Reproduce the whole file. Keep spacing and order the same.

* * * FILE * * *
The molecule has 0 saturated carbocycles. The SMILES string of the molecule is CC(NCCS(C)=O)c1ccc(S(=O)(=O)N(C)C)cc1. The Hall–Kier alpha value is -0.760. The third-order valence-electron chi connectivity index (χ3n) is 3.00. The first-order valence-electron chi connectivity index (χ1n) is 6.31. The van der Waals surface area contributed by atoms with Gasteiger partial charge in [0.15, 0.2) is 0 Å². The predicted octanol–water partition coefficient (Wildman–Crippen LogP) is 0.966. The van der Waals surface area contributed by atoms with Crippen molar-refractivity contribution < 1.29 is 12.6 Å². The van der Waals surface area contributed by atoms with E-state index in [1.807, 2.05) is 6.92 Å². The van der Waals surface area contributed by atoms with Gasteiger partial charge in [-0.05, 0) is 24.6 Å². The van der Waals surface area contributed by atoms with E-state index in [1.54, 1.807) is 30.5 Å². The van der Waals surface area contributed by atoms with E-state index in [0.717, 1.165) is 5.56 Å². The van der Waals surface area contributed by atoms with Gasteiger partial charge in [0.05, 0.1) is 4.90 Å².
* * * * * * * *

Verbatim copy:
The molecule has 0 saturated carbocycles. The SMILES string of the molecule is CC(NCCS(C)=O)c1ccc(S(=O)(=O)N(C)C)cc1. The Hall–Kier alpha value is -0.760. The third-order valence-electron chi connectivity index (χ3n) is 3.00. The first-order valence-electron chi connectivity index (χ1n) is 6.31. The van der Waals surface area contributed by atoms with Gasteiger partial charge in [0.15, 0.2) is 0 Å². The predicted octanol–water partition coefficient (Wildman–Crippen LogP) is 0.966. The van der Waals surface area contributed by atoms with Crippen molar-refractivity contribution < 1.29 is 12.6 Å². The van der Waals surface area contributed by atoms with E-state index in [1.807, 2.05) is 6.92 Å². The van der Waals surface area contributed by atoms with Gasteiger partial charge in [-0.05, 0) is 24.6 Å². The van der Waals surface area contributed by atoms with E-state index in [1.54, 1.807) is 30.5 Å². The van der Waals surface area contributed by atoms with E-state index in [0.717, 1.165) is 5.56 Å². The van der Waals surface area contributed by atoms with Gasteiger partial charge in [0.05, 0.1) is 4.90 Å².